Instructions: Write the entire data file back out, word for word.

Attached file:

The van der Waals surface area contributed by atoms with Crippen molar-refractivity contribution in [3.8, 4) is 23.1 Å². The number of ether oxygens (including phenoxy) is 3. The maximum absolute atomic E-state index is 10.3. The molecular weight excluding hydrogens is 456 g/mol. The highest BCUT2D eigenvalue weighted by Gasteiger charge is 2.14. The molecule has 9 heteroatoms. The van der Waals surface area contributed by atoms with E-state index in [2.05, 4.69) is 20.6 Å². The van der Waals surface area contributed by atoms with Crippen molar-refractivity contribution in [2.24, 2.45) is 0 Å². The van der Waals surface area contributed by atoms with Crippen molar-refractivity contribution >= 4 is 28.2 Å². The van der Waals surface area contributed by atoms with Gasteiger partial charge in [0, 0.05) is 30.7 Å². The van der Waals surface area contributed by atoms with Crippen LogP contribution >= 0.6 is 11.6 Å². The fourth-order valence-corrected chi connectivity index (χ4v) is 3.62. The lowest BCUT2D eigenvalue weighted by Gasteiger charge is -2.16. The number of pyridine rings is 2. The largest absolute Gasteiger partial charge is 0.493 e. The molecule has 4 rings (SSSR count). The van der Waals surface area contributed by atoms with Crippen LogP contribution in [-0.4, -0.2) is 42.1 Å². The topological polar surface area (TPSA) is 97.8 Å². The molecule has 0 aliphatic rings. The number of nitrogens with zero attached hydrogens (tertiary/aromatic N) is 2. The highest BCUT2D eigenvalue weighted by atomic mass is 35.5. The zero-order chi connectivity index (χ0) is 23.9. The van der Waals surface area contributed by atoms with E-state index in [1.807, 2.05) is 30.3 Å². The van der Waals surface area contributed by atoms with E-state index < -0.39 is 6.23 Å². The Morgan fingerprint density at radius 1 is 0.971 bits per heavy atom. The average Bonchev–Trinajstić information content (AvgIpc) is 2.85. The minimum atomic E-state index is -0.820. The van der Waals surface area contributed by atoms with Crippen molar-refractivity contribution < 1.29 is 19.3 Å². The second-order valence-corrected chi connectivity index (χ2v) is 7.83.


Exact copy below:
The van der Waals surface area contributed by atoms with Crippen molar-refractivity contribution in [3.8, 4) is 23.1 Å². The number of ether oxygens (including phenoxy) is 3. The maximum absolute atomic E-state index is 10.3. The molecular weight excluding hydrogens is 456 g/mol. The highest BCUT2D eigenvalue weighted by Gasteiger charge is 2.14. The molecule has 9 heteroatoms. The van der Waals surface area contributed by atoms with E-state index in [2.05, 4.69) is 20.6 Å². The van der Waals surface area contributed by atoms with Crippen molar-refractivity contribution in [2.24, 2.45) is 0 Å². The van der Waals surface area contributed by atoms with Crippen molar-refractivity contribution >= 4 is 28.2 Å². The van der Waals surface area contributed by atoms with Gasteiger partial charge in [0, 0.05) is 30.7 Å². The van der Waals surface area contributed by atoms with Crippen LogP contribution >= 0.6 is 11.6 Å². The fourth-order valence-corrected chi connectivity index (χ4v) is 3.62. The lowest BCUT2D eigenvalue weighted by Gasteiger charge is -2.16. The number of pyridine rings is 2. The largest absolute Gasteiger partial charge is 0.493 e. The molecule has 4 rings (SSSR count). The van der Waals surface area contributed by atoms with Crippen LogP contribution in [-0.4, -0.2) is 42.1 Å². The topological polar surface area (TPSA) is 97.8 Å². The molecule has 0 aliphatic rings. The number of nitrogens with zero attached hydrogens (tertiary/aromatic N) is 2. The highest BCUT2D eigenvalue weighted by atomic mass is 35.5. The zero-order chi connectivity index (χ0) is 23.9. The van der Waals surface area contributed by atoms with E-state index in [1.807, 2.05) is 30.3 Å². The van der Waals surface area contributed by atoms with E-state index < -0.39 is 6.23 Å². The Morgan fingerprint density at radius 1 is 0.971 bits per heavy atom. The average Bonchev–Trinajstić information content (AvgIpc) is 2.85. The minimum atomic E-state index is -0.820. The van der Waals surface area contributed by atoms with Crippen molar-refractivity contribution < 1.29 is 19.3 Å². The second-order valence-corrected chi connectivity index (χ2v) is 7.83.